The others needed private teachers however didn't learn much. It was, therefore, a happy event when it was heard that the director of the gymnasia in Hutin was planning to settle in our town and open a general high school.

Accompanied by my father, of blessed memory, my brother and I went to register at the gymnasia, and after a short conversation with Roza Solomonovna we were accepted to the fifth level, which was the highest and would open only if there were sufficient students. After a few days, studies began in a spacious home with a large yard, opposite the home of Abela Broida. Twelve boys and one girl assembled and we inaugurated the new school without any ceremony. Within a short time more students were added and the studies had a routine schedule. After half a year the school was like a regular gymnasia including uniforms – a hat with a wide visor and a coat with shiny buttons – and we were very proud. Since we didn't know Romanian well enough, at first we studied some subjects in Russian, but later on we would study everything in Romanian.

Although the gymnasia was privately run, it still was required to be under the supervision of the Ministry of Education and twice a year the inspectors, who were chosen from among the teachers in the state run gymnasia in Babletzki and Tchernovitz, arrived in Brichany. This aroused in us much excitement, doubts and fears however we felt confident that our gymnasia was on a high level and its diploma would be as acceptable as a state diploma!

As in any school there were dropouts yet despite this the school developed and grew and our class consisted of thirty students. The principal was justly proud of the school she founded and of her students who learned a small amount of Jewish studies and much secular knowledge.

Although the school was Jewish in that its owner and the students were Jewish, there was really almost nothing Jewish about it. As we wrote, a few classes in Hebrew were given that were compulsory, however the Hebrew teacher was not successful in getting the students interested in the subject. The students were indifferent and didn't learn much; in contrast, anyone in the schoolyard during recess could hear all the students speaking Bessarabian Yiddish. Some attempts were made by the teachers to persuade the students to speak Romanian but no pressure was put on them and thus the attempts failed.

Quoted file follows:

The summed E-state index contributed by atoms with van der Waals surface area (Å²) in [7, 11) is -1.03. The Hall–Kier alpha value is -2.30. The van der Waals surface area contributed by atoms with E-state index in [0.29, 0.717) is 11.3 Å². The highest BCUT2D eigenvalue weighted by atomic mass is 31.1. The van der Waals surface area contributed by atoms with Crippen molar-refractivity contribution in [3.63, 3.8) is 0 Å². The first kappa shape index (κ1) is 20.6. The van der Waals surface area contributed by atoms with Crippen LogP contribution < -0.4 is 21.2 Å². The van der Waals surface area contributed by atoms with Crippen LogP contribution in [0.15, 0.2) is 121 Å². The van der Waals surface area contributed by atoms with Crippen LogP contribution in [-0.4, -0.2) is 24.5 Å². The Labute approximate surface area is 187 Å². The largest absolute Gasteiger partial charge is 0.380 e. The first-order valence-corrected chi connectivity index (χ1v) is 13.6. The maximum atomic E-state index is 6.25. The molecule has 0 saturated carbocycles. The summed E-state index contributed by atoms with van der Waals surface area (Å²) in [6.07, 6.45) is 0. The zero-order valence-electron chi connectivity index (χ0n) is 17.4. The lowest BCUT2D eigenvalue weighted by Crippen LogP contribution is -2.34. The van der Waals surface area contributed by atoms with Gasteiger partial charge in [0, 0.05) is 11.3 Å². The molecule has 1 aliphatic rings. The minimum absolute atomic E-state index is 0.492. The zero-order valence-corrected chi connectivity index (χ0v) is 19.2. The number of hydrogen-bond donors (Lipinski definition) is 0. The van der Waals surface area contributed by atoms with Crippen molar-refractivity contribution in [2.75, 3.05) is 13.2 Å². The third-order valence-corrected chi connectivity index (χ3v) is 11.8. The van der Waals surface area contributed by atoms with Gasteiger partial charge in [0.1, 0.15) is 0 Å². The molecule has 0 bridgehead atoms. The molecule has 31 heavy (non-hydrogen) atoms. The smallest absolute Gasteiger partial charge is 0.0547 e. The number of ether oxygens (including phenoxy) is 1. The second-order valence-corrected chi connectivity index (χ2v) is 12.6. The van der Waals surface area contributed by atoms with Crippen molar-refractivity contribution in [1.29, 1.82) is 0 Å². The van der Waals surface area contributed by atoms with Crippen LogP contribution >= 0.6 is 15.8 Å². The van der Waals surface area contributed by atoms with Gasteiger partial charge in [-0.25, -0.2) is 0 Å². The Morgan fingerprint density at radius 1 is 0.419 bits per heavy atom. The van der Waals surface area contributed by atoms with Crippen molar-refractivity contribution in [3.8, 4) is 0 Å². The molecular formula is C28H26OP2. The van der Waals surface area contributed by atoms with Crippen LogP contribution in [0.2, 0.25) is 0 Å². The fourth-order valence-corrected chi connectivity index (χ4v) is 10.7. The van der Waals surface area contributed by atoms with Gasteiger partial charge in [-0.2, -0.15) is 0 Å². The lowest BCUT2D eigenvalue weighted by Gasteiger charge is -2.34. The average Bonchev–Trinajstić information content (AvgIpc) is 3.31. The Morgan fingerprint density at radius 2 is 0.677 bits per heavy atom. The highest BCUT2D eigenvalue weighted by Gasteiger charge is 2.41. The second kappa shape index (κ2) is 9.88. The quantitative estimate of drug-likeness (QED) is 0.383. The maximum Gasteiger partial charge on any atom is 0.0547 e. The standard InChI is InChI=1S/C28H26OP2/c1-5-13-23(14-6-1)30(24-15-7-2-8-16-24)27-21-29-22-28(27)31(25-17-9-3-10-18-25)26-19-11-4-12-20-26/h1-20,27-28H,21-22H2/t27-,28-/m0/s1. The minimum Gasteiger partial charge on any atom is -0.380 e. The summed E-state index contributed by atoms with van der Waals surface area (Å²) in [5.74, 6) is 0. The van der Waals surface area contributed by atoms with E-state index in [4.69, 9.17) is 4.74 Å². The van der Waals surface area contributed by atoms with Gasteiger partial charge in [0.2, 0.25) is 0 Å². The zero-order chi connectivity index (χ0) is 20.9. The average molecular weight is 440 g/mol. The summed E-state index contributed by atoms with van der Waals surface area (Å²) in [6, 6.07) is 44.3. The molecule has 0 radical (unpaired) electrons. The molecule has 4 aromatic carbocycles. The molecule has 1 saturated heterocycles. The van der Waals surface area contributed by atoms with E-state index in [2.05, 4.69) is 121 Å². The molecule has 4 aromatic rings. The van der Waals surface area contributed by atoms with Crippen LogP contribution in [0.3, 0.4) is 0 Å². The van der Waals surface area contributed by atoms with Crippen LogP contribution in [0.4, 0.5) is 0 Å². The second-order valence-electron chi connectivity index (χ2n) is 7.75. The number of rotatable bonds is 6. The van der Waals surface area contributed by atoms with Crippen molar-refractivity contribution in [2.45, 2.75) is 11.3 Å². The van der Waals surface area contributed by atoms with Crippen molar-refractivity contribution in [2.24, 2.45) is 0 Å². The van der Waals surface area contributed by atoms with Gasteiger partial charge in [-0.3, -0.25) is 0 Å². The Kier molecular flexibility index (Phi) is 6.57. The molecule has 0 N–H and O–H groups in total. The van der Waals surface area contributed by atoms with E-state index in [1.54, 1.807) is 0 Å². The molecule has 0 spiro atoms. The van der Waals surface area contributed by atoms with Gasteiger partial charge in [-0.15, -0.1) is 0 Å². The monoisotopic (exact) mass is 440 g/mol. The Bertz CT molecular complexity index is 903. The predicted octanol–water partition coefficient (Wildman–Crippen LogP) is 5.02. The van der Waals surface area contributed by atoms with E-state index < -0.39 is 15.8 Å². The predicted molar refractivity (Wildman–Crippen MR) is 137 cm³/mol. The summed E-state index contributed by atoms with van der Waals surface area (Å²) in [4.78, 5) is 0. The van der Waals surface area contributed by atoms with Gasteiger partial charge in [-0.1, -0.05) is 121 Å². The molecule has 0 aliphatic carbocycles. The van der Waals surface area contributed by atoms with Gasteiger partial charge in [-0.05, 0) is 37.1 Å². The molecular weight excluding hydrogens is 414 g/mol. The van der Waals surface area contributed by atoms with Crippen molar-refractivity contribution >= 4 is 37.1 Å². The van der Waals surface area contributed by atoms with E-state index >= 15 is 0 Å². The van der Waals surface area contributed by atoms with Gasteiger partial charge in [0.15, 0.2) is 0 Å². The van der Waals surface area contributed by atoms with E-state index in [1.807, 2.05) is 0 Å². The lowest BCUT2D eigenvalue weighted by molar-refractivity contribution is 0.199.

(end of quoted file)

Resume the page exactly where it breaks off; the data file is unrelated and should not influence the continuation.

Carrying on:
Roza Solomonovna Diker (Pinchas) managed the school with authority and built it on a solid base. She was very strict about behavior, order and cleanliness and the studies and routine were properly run. The teachers were also knowledgeable and experienced. We especially liked the teacher Nachum Diker, the principal's cousin, who taught us math and Latin. He knew how to gain the hearts of his students both by his devoted work

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The First Graduates of the Gymnasia
Row 2: Gruzman, Shiler, Kertzman, Cherkis
Row 3: Horowitz, Brandes, Zaktzer, Shor, Veiner, Rabinowitz, Gutman, Bukshpon
Row 4: (standing) The teacher Grishtzenko, Trachtenbroit, Trachtenberg, Kazhdan, the teacher Diker, Sochotin, Chak, Lerner

 

and by his integrity and friendly manner to each of his students. His early demise caused us all much grief. The rules and regulations of the principal were very burdensome and sometimes we rebelled against them.

She was a woman with stubborn goals; she ruled with a heavy hand and strict discipline even though there were students among us who were in their twenties. Once we even declared a strike that lasted three weeks and didn't end until we were promised a change in her attitude towards us. Another time we walked out of our classes and some spoke of leaving the school, which could have endangered the continued existence of our level and perhaps the status of the entire institution. Roza invested much effort to return us to the gymnasia and thanks to her energetic work managed to unite us.

Not only the students rebelled but also the teachers who always feared what would happen when they heard the sound of her footsteps. She exercised her authority also over them and ruled

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without limits and often without restraint… The parents themselves also feared her and stood before her as a slave before his master. Her appearance and tone of voice exuded superiority and arrogance. Her strong character and her ability to impose her will in everything and on everyone certainly were the basis of the gymnasia and its development. There is no doubt that the official supervisors and inspectors were influenced by her personality and that gave us confidence and helped our spirit during the exams. Therefore, the reputation of the school was well known and soon students from other cities began to join the school although a few had high schools in their own towns.

Many of the graduates continued and completed their studies in higher schools in Romania or other places in Europe and returned to Brichany when they had academic degrees such as engineering or medicine, law or agronomy. Many found their place in our town and others found employment in other places.

The onslaught of the war and the Holocaust swept everything away and nothing remains of that institution nor of the many students who learned Torah and secular knowledge there. Roza Solomonovna Diker perished with other holy and pure ones, and she is remembered by the few students who survived the horrors.